His book, In Defence of Food is nicely summarised in an article he wrote for the New York Times. It is well worth reading and contains his famous motto that tells you everything you need to know about diet: “eat food, not very much, mostly plants”. To make those shelves of diet books redundant with just seven words is genius.
This ability to get to the heart of an issue that has been overlayed with too much conflicting information is again displayed in an essay about what to do when faced with a problem as overwhelming as global warming. Would changes in individual behaviour make any difference? If so what would be the best things to do? The helpless logic that says that any carbon reduction I make will be nullified by other people is potent and there is truth in the statement that such a big problem needs to be tackled by national and global institutions. However to get political change in our societies it needs to be shown that the mass of the people are willing to change. It is impossible for political leaders to go too much out on a limb. They can cajole and persuade but that cannot fully act without demonstrable support.
That is why it is important for us all to do something and through that action inspire other people to make changes. Momentum will come through aggregating all of our actions.
One thing he suggests, which can have a big impact, is for us to grow more of our own food. Dig up lawns for vegetables, take on an allotment. If we all did it , it would have a profound effect as it did in the last World War. (Monty Don is saying similar things here and here).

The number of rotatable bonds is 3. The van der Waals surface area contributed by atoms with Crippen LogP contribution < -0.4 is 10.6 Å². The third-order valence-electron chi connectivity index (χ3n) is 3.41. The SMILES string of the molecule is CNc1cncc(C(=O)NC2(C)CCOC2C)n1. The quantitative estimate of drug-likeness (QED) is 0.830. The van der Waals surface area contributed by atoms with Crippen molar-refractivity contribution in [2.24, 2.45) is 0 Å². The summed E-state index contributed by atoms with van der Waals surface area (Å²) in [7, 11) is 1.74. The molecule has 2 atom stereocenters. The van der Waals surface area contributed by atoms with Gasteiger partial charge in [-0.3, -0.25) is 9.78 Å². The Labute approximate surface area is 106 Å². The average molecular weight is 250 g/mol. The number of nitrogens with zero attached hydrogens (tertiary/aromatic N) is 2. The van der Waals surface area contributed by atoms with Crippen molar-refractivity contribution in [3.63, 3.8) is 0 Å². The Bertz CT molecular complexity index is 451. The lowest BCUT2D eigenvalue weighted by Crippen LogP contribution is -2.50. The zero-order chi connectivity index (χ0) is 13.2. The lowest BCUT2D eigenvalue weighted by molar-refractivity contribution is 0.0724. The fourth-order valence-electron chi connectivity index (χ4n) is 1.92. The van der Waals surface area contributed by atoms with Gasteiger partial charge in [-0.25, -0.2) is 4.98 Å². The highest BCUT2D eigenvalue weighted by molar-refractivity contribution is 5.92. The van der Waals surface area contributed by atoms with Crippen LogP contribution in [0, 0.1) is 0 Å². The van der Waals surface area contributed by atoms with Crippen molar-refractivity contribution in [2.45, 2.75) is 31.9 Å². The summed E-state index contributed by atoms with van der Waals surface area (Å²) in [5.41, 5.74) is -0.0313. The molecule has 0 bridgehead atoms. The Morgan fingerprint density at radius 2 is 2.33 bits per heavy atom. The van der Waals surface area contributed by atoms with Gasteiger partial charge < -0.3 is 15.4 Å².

This makes a lot of sense but this is not a gardening blog, it is a running blog and there is something in the essay that I can relate to running
He talks about the mindset which has been formed by 250 years of cheap energy. The industrial model, which has lead to specialisation in work and then in our homes, so that we now outsource many areas of our lives. This leads to internal uncertainty, dependency and the breaking of the link between actions and consequences. Things become the responsibility of others and there can be conflict between underlying beliefs and actions
He cites Wendell Berry:
Nothing was likely to change until we healed the "split between what we think and what we do ... Once our personal connection to what is wrong becomes clear, then we have to choose: we can go on as before, recognising our dishonesty and living with it the best we can, or we can begin the effort to change the way we think and live."
Now this is profound and difficult. Consistency in thinking and doing, and changing the way we live are difficult and daunting projects So difficult it is easier to park them in the 'get round to it when I feel stronger file'. This is where running comes in. Now I am not going to make grand claims that running of itself can heal the soul and solve our problems. No it is just one thing, a little thing that can help put us on the path of looking at such issues.
When we run we directly respond to our own body. We are the only ones who know how it is feeling and what it is capable of doing. We look for advice from others (that is only sensible) but we test it out and either accept it or reject based on our own evidence. After all it only takes a couple of weeks to show that a plan is beginning to work and we can evaluate our own evidence. We are not outsourcing, we make our own decisions and we see how good we are at following-through. We learn more about our body and how it works, more about our motivation and what makes it work. It involves our mind as well as our body and it extends us. In so doing it brings together number of fragments of our personalities. In one small, discrete area it gives us the opportunity of being a complete person
I do not claim uniqueness for running in all those things – there are all sorts of activities (such as the gardening Pollan talks of) that can have the same effect. But they are all activities that need to be done regularly - an occasional run, or an occasional dig means nothing. The continuity means there is a thread that runs through our lives. That thread can make us more self reliant and help us organise the bigger stuff like the coherence (or lack of it) between what we think and what we do.
But then of course it is back to the important question of what we do in the face of climate change and expensive energy.